7 Blended Value Investing: Capital Opportunities for Social and Environmental Impact Fortunately, a growing number of microfinance institutions possess the business fundamentals necessary to access those capital markets. Before commercial capital may fund the microfinance industry on a large scale, capital markets will require investment products capable of meeting the needs of both microborrowers and investors of capital. This section examines several very promising early examples of these products, which may represent the path toward a suite of investment instruments offering truly blended returns that maximize social and financial value. The Microfinance Success Story In the thirty years since the Grameen Bank, ACCION and other MFIs showed the rest of the world that small loans to poor women could dramatically improve the lots of families and communities, microfinance has become a widely celebrated model of economic development. Many sources document the growth of the sector over recent decades, and this paper���s Appendix A presents a brief review of key microfinance innovations. Those innovations have made microfinance securitization possible. Much of this section explores how securitization has opened new options to capitalize on and invest in both financial performance and social impact. Among many blended value investing strategies, microfinance is one of the most mature. Its sustainability and replication have introduced innovations that are not only enhancing the fundamental value proposition of microfinance, but now appear applicable to other blended value investment programmes. These innovations continue to bring microfinance to new levels of large-scale efficacy, and may eventually find application in other areas in order to bring those areas to a similarly substantial scale. Since other publications have explored the current state of the field, this section will not examine the overall state of the microfinance industry.1 Though the section will discuss several innovations in the sector, more complete explorations of those innovations can be found in other sources cited later in this text. The following narrative examines the structure and actors in several microfinance securitization deals, delving more deeply into one particular deal to offer lessons learned and help identify emerging issues associated with successfully securitizing debt to MFIs. Introduction to Microfinance Debt Offerings and Securitization Many blended value investors��� primary goal is to achieve real social returns together with financial returns that are not concessionary to the risk- adjusted rate investors could otherwise attain. Investments meeting that goal would be fairly easy to trade and have investment terms that are understood by the average investor. Such characteristics would generate significant demand from all sorts of investors���especially those who do not now take account of how they might create blended value in making capital investment decisions. For these reasons, the practice of securitizing loans to microfinance institutions (MFIs) is a very promising prospect for many involved in BVI. Built on hundreds of millions of dollars in donated and concessionary-rate (which is to say, below market rate) capital, microfinance has proven to be a sound and powerful investment in blended value. However, despite wide-spread growth in microfinance around the world, the industry has now reached a critical point: many funds have lent all or most of their available capital they must either sell some of the debt on their balance sheets or otherwise secure substantial new funds in order to expand their lending activity. Those investing philanthropic capital for social returns have supported microfinance institutions in becoming viable, in proving that poor people make good customers for financial services, and in reaching a remarkable scale. Nevertheless, the size of the microfinance industry has the potential to be dramatically larger, and philanthropic capital alone will not be sufficient to achieve this potential. To extend microfinance to a substantial majority of the world���s poor, a new kind of capital must enter this market, and that capital will most likely come from the mainstream capital markets, where the majority of funds are currently invested without regard for social or environmental returns. Innovations in Debt Financing: Advances in the Fields of Microfinance and Community Development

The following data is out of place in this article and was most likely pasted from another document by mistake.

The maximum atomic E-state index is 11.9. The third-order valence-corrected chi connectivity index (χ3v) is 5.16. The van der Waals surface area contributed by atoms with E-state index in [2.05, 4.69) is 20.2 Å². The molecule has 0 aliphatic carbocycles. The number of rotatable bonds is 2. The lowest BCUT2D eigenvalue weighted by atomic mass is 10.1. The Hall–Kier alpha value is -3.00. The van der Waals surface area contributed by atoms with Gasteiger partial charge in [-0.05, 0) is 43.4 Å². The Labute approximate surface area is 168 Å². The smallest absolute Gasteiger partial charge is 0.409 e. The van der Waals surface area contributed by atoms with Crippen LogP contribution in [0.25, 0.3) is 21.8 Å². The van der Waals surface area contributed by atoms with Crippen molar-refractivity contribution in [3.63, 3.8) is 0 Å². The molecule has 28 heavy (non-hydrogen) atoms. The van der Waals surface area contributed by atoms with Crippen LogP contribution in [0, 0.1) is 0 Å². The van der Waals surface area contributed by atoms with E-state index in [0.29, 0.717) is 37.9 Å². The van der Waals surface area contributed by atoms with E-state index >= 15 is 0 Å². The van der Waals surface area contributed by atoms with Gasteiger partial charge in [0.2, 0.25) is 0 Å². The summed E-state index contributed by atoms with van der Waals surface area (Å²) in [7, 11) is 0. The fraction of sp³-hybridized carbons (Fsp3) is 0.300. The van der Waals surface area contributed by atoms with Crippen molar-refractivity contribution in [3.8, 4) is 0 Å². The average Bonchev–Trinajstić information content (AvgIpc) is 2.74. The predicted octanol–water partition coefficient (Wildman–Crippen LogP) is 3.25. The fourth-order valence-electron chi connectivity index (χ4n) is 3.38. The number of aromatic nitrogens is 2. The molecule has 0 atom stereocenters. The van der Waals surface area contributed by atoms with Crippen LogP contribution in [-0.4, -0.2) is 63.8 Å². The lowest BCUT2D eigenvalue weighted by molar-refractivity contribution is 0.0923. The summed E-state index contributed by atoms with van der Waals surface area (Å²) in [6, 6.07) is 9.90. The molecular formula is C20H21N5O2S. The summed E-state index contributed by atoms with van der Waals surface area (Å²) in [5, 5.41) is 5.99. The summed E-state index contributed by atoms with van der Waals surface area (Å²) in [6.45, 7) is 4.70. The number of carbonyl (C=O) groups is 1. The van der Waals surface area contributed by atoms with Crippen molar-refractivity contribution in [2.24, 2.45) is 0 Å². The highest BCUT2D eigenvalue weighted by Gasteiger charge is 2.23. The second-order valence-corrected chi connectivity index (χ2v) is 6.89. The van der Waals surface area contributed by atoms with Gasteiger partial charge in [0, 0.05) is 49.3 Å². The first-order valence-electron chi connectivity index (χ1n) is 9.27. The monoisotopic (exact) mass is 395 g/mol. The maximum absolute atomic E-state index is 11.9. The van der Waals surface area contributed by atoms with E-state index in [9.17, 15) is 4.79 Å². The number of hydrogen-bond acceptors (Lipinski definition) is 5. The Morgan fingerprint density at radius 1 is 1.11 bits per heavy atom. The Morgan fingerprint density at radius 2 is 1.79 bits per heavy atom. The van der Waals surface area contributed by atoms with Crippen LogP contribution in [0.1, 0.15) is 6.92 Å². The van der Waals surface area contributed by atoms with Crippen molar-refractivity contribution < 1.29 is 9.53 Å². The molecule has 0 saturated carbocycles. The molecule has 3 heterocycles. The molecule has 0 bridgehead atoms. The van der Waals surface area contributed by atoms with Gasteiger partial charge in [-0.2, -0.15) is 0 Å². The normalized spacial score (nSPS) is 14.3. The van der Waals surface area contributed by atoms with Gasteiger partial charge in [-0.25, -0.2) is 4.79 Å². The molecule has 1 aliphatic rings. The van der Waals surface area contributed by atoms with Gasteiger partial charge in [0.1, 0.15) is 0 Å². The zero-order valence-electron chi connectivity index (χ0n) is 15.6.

8 Blended Value Investing: Capital Opportunities for Social and Environmental Impact Direct Lending to MFIs Investors with sufficient scale and knowledge of the sector may loan funds directly to MFIs (often on a concessionary rate basis, and foundations can structure such capital as programme-related investments). Nevertheless, there are limits to the effectiveness of these lending practices. Such lending is difficult to scale and offers only limited access to mainstream capital markets. Each loan requires a separate due diligence process, which, in the case of direct lending, is not leveraged over many investors. Diversification is very difficult and requires considerable investment scale (i.e., the investor must initiate several direct loans to various MFIs, each requiring a separate due diligence and investment process). Furthermore, once such loans have been made, they cannot easily be transferred or exited. Accordingly, such lending practices tend to be limited to the few institutions that have deep knowledge of microfinance and have made an investment commitment to the sector. In truth, this strategy is not likely to attract mainstream capital flows. In response to the various limitations of direct lending practices, a number of actors in the MFI arena have begun exploring how intermediaries could work to aggregate loans to MFIs and provide access to more mainstream capital by creating investment vehicles with greater market appeal and availability to mainstream investors. Such products have a variety of features: ��� They can offer investors a measure of broader diversification ��� They can leverage due diligence and similar costs across multiple investors ��� They offer potential investors a standardized product with attributes that are familiar to them ��� They have the potential to be transferred. Driving the increasing scale of microfinance (engendered by replication, the growth of MFI networks and improved transparency) is a tremendous demand for microloans���and an equally large attendant need for capital. Jennifer Meehan, Director of Capital Markets, Grameen Foundation USA, explains: Some MFIs have scaled dramatically to achieve greater coverage. For example, Meehan reports that the number of Grameen Bank clients grew at an annual rate of 33.7% between 1983 and 1996, while the bank���s portfolio grew at an exponential rate while maintaining its high quality. Grameen Foundation USA estimates that ten percent of a potential US$ 300 billion microfinance market has been penetrated. In order to approach that potential or even to grow appreciably, Meehan indicates that philanthropy alone will remain inadequate: Individuals and institutions wishing to finance microlending can provide capital to MFIs directly, or investors can syndicate their capital, forming funds or other investment instruments that can share risk and invest in multiple MFIs. Whether they are investing directly or through funding intermediaries, microfinance investors can deploy their funds in four ways: 1. Donate to an MFI (and any number of reputable programmes for doing so can be found with little effort) 2. Leverage assets through loan guarantees to MFIs (an investment vehicle addressed in Section Two of this paper) 3. Purchase MFI equity 4. Loan money directly to MFIs. Thus far debt investments have shown considerable promise and, after donated funds, make up the bulk of capital that has flowed to MFIs. The following section describes a range of approaches to debt investments in MFIs. Access to Capital Markets ���Around the globe there are 2.8 billion people, approximately 560 million families, who are considered poor, living on less than US$ 2 per day in purchasing power parity (PPP). Of those, 1.2 billion people live in abject poverty the ���poorest��� surviving on less than US$ 1 per day PPP. Despite recognition of microfinance as a proven poverty reduction tool, fewer than 18% of the world���s poorest households have access to financial services.��� 2 ���Despite the important and catalytic role played by the international donor community in promoting microfinance, it has invested only US$ 1.2 billion in the sector and allocates an incremental US$ 800 million to US$ 1 billion per year in new financing." 3